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Art History: Prehistoric to Renaissance

I.     Course Prefix/Number: ART 111

       Course Name: Art History: Prehistoric to Renaissance

       Credits: 3 (3 lecture; 0 lab)

II.    Prerequisite

None

III.   Course (Catalog) Description

Course is comparative study of art as expression of human experience from prehistoric to Renaissance period. Content includes major artists, styles and movements. Focus is on development of perceptive stylistic analysis and ability to understand a work of art in relation to cultural context.

IV.   Learning Objectives

A.    Student will identify and classify artworks from Pre-historic to Gothic Italian art.
B.    Student will identify and attribute works of art from the period as to time period, region, artist (when known), and style.
C.    Student will distinguish between a culture’s symbols and the images, objects, sculptures or structures they created.
D.    Student will analyze art work in relation to its religious, social and cultural meaning.
E.    Through class discussion and participation student will discuss and integrate lecture and textbook content.
F.    Student will attach specific information to art work as to subject, function, medium, elements, organization, style, time-line, and artist.

V.    Academic Integrity

Students and employees at Oakton Community College are required to demonstrate academic integrity and follow Oakton's Code of Academic Conduct. This code prohibits:

• cheating,
• plagiarism (turning in work not written by you, or lacking proper citation),
• falsification and fabrication (lying or distorting the truth),
• helping others to cheat,
• unauthorized changes on official documents,
• pretending to be someone else or having someone else pretend to be you,
• making or accepting bribes, special favors, or threats, and
• any other behavior that violates academic integrity.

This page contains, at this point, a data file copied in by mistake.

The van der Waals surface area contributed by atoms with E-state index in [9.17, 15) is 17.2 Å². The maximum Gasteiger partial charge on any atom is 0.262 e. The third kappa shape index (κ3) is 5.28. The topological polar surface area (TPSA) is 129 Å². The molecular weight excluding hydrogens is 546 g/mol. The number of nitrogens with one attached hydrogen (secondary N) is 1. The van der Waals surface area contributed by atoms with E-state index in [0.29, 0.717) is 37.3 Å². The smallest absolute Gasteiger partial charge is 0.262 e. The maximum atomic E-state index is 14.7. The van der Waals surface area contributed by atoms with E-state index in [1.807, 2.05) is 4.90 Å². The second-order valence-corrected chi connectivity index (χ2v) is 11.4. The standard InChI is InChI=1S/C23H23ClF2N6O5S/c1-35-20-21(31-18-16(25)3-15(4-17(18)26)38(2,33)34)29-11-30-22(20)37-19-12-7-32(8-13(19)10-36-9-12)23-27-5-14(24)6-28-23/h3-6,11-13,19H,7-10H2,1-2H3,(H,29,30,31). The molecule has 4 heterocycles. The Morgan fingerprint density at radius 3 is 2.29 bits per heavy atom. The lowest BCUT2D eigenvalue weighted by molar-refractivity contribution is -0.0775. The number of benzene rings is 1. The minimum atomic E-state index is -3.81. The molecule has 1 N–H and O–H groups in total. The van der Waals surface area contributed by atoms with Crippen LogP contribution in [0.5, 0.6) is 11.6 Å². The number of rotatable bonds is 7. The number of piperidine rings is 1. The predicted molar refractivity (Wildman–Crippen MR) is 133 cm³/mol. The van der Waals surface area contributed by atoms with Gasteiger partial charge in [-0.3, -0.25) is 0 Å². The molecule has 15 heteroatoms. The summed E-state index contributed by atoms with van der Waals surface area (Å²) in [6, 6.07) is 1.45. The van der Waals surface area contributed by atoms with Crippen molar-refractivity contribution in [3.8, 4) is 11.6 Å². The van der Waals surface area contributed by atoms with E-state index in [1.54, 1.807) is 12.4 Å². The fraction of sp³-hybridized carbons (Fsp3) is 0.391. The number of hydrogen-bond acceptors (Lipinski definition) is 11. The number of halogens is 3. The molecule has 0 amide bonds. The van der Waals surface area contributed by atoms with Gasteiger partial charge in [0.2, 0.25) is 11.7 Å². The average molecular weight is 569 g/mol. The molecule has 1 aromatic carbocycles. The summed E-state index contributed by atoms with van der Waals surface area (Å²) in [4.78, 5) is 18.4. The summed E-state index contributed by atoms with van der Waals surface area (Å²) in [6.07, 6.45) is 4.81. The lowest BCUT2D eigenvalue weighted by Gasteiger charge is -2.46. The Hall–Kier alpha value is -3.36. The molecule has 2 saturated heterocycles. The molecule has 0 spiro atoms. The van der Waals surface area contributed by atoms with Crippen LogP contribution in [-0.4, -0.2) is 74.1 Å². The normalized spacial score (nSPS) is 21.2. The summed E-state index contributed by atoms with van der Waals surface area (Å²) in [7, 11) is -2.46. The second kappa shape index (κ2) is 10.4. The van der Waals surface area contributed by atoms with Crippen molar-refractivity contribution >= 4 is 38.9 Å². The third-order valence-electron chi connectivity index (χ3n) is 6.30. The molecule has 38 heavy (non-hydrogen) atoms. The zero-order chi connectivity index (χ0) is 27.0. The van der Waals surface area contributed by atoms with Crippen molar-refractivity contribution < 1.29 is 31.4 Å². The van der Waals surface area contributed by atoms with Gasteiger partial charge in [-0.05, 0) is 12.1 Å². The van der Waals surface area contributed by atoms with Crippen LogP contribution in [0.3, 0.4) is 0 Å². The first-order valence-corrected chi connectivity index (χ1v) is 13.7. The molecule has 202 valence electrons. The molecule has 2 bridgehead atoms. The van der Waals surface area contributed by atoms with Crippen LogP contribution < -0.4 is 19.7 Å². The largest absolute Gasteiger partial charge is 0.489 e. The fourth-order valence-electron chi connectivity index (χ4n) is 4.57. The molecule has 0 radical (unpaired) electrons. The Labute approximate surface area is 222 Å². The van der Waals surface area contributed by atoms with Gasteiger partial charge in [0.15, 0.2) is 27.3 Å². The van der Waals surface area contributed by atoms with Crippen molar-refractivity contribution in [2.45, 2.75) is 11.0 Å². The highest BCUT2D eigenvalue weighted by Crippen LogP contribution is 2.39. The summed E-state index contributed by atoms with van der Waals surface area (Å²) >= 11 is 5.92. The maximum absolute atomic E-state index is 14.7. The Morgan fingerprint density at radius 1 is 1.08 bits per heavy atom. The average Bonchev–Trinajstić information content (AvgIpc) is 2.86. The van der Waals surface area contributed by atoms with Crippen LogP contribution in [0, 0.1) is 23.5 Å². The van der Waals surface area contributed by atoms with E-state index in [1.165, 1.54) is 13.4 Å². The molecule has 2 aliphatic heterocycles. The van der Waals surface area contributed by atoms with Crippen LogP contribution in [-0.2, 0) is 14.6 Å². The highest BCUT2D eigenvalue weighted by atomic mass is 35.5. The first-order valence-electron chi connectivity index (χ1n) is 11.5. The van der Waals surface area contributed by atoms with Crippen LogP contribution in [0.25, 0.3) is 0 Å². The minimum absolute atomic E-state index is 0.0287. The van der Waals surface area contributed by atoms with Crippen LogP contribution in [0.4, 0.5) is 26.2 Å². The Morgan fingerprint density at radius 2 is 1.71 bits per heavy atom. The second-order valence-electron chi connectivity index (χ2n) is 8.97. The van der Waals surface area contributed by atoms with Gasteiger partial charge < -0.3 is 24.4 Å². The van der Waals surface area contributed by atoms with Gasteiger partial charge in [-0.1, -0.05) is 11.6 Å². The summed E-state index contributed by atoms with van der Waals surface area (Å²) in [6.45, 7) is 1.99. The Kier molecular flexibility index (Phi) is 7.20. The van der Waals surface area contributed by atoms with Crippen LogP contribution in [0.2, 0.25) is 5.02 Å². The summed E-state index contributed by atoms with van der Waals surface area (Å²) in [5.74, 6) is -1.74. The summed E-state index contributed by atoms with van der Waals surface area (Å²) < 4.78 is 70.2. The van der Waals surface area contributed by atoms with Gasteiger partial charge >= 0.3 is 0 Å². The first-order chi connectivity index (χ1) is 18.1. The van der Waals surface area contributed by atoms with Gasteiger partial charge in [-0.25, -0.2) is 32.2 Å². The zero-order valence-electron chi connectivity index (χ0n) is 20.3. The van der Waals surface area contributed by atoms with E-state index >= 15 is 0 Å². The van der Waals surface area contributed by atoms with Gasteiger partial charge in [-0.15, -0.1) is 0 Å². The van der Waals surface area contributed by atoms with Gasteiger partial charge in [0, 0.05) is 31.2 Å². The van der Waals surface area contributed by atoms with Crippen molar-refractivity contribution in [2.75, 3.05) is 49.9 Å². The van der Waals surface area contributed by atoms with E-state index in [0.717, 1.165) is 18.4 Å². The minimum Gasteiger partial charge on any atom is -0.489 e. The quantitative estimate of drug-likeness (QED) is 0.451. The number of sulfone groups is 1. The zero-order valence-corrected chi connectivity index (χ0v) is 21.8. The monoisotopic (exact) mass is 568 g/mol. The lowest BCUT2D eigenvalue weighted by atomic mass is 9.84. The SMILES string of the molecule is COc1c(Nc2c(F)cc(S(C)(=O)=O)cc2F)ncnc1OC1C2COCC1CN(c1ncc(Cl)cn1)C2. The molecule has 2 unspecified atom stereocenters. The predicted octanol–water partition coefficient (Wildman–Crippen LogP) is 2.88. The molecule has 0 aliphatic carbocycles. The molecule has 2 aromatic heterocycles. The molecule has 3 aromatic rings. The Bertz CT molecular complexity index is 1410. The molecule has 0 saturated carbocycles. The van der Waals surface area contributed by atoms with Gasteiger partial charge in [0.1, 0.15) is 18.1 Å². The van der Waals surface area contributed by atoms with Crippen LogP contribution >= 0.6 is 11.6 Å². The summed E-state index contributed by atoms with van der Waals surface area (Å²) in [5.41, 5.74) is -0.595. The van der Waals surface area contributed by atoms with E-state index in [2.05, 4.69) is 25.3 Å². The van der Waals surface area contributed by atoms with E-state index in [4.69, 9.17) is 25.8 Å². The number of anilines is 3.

There are serious consequences to violations of the academic integrity policy. Oakton's policies and procedures provide students a fair hearing if a complaint is made against you. If you are found to have violated the policy, the minimum penalty is failure on the assignment and, a disciplinary record will be established and kept on file in the office of the Vice President for Student Affairs for a period of 3 years.
Details of the Code of Academic Conduct can be found in the Student Handbook.

VI.   Sequence of Topics

A.    Overview of the Art Medium
    1.    Subject
    2.    Function
    3.    Medium
    4.    Elements
    5.    Organization
    6.    Style
    7.    Judgement

B.    Discussion of Reality:  Physical and spiritual

C.    Mesopotamia Art
    1.    Overview
    2.    Cultural preception
    3.    Innovations
    4.    Examples

D.    Egypt Art
    1.    Overview
    2.    Cultural perception
    3.    Innovations
    4.    Examples

E.    Crete Art
    1.    Overview
    2.    Cultural perception
    3.    Innovations
    4.    Examples

F.    Art of Greece
    1.    Overview
    2.    Cultural perception
    3.    Innovations
    4.    Examples

G.    Art of Rome
    1.    Overview
    2.    Cultural perception
    3.    Innovations
    4.    Examples

H.    Medieval Europe and its Art
    1.    Overview
    2.    Cultural perception
    3.    Innovations
    4.    Examples

VII.  Methods of Instruction

    A.    Slide presentation with lecture stressing the iconological importance of the work.
    B.    A field trip to a museum.
    C.    Possible films/videos.
    D.    In-class discussions.
Course may be taught as face-to-face, media-based, hybrid or online course.

VIII. Course Practices Required

    A.    Attend all classes
    B.    Do all homework assignments/readings
    C.    Participate in class discussions
    D.    Attend field trip as scheduled
    E.    Tests/reports (research) written paper

IX.   Instructional Materials

Note: Current textbook information for each course and section is available on Oakton's Schedule of Classes.

    Text:        varies by instructor
    Visuals:    35mm slides for presentations

X.    Methods of Evaluating Student Progress

   Factual identification tests:  known works of art are identified by title, artist, and civilization; unknown works of art are identified by style characteristics of an age and of a civilization.

    One final examination which asks for an intensive interpretation in essay form of works of art and their relevance.

    An outside report or class shared presentation of any one period or work of art produced by one artist.

XI.   Other Course Information

Make-up exams, incomplete grades, late assignments are at the discretion of the instructor.

If you have a documented learning, psychological, or physical disability you may be entitled to reasonable academic accommodations or services. To request accommodations or services, contact the Access and Disability Resource Center at the Des Plaines or Skokie campus. All students are expected to fulfill essential course requirements. The College will not waive any essential skill or requirement of a course or degree program.